I recently listened to all 25 episodes of THE HEART OF ORGANIZING, a podcast by the veteran San Francisco Bay Area professional organizer Andy Hartman of Clutter Free Services. Andy produced the series in 2009-2011 but it remains just as relevant and inspirational today.
Before beginning an organizing project, he encourages listeners to devote serious thought to exactly what they want to achieve and crucially, why. Only once you've determined what is important to you can you select and arrange your possessions to support those values.
He breaks down organizing projects into three "S's" -- simplify, sort, and store. To put it briefly:
- Simplify. Getting rid of things that are obsolete, broken, not being used, accessible online, redundant with other possessions, or have low value for you (do not support what is important in your life or uplift you.)
- Sort. Determining categories with whatever level of specificity works for you, and putting like with like. When categories overlap, choose one and cross-reference.
- Store. Assigning each category a home and if necessary, a container. The stuff you use most often should be most accessible, the size of category should match the size of the space, and ideally the home should match the function (where you use something).
The first two steps, simplifying and sorting, can be done in either order or simultaneously. If you have difficulty simplifying, Andy recommends that you sort first to see what you have and where you have redundancies. And simplifying does not have to mean discarding. Andy offers a helpful episode and corresponding webpage with Resources for donating, selling, and re-cycling.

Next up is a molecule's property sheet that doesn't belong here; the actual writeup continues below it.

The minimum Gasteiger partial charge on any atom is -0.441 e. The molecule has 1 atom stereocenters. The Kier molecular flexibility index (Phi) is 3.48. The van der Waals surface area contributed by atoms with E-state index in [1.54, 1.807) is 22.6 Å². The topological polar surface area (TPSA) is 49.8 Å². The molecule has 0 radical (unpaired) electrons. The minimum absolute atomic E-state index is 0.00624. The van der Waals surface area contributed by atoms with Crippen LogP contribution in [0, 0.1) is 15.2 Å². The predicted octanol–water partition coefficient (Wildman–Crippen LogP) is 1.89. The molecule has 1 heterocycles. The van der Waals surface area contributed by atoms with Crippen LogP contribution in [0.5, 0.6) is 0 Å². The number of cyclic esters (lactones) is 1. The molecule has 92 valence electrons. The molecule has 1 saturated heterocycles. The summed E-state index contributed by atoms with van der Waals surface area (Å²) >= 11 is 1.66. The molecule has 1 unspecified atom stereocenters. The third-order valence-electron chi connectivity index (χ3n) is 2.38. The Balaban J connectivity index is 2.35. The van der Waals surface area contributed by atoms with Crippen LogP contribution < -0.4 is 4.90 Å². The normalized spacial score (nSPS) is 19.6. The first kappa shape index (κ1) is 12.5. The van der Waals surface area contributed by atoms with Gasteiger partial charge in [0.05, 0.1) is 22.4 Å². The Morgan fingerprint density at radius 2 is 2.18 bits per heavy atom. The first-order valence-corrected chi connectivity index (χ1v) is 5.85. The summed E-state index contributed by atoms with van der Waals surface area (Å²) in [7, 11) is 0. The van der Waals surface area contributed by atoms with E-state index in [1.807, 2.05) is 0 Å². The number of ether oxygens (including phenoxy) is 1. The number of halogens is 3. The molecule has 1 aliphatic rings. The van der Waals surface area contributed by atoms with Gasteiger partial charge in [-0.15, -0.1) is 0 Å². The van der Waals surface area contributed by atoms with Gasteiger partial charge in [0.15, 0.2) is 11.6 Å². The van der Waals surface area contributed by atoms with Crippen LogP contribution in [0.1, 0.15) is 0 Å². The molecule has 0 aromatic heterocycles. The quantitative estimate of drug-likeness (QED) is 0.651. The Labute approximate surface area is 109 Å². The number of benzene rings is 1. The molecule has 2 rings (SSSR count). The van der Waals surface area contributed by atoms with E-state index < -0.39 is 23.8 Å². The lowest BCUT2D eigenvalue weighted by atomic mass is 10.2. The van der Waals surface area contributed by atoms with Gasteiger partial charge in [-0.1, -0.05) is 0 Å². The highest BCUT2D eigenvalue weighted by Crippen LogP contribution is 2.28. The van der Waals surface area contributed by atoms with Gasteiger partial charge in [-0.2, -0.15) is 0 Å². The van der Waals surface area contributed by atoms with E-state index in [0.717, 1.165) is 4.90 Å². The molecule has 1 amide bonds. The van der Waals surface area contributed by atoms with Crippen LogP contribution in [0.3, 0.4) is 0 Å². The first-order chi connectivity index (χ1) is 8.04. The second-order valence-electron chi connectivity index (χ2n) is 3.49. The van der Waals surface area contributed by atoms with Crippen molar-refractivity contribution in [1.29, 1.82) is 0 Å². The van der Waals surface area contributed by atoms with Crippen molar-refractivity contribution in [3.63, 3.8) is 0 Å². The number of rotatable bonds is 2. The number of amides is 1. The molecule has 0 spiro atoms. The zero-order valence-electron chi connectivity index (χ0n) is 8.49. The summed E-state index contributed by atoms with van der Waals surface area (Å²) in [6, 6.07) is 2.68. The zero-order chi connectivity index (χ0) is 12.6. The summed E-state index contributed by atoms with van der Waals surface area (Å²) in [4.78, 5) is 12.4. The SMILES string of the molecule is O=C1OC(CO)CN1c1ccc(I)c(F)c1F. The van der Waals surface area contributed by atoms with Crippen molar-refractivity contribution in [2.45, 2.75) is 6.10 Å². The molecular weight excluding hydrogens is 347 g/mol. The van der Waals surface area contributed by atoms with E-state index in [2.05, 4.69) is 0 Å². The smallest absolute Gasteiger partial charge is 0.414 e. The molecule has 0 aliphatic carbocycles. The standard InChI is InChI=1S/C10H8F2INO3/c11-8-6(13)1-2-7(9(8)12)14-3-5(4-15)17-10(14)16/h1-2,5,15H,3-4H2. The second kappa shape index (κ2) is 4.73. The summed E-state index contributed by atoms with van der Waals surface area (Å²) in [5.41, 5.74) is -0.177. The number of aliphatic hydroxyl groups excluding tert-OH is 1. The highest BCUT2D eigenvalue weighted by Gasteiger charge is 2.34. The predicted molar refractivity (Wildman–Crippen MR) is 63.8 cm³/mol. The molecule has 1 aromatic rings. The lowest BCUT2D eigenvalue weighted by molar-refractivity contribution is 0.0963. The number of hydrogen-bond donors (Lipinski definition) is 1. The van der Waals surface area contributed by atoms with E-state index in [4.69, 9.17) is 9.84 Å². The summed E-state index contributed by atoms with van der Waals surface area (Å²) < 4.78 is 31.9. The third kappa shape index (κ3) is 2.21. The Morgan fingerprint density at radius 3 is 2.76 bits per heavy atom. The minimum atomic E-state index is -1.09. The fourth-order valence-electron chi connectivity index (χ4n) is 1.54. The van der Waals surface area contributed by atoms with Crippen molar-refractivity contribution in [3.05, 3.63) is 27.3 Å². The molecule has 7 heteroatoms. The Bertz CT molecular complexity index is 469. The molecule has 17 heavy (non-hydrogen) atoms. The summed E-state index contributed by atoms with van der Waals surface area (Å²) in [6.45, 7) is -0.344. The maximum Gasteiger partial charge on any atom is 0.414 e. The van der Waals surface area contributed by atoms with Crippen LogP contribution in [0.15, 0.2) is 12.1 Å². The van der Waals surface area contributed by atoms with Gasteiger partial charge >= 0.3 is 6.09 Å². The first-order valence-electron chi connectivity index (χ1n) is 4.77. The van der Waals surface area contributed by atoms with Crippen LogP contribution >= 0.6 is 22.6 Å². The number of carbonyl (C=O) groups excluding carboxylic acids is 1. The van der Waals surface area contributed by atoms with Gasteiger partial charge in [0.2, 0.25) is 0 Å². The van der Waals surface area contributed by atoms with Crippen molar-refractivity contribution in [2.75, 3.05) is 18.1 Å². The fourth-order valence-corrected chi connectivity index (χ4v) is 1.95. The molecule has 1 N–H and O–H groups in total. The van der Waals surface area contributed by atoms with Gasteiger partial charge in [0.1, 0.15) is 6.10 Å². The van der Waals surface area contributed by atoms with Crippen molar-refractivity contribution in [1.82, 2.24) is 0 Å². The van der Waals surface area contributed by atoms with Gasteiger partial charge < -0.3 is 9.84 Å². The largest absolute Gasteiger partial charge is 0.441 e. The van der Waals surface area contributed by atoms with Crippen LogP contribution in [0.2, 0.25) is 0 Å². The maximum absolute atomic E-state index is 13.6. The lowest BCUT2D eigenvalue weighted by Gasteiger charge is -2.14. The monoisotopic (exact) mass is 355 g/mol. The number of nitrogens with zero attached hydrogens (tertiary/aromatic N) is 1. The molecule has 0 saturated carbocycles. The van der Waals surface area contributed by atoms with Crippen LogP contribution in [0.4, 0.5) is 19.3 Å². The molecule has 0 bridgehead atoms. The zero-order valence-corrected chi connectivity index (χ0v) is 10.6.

If you need motivation to get started, check out his episode on "The Hidden Costs of Stuff." Consider the costs of losing things among the clutter and buying duplicates of what you already own; of late fees and damaged credit score for late bills; of off-site storage of unused belongings and of transporting them when you move. Things deteriorate from non-use. How much does it cost to maintain your things free from dust and pests? Is disorganization impacting your quality of life? Are you serving your stuff, instead of your stuff serving you?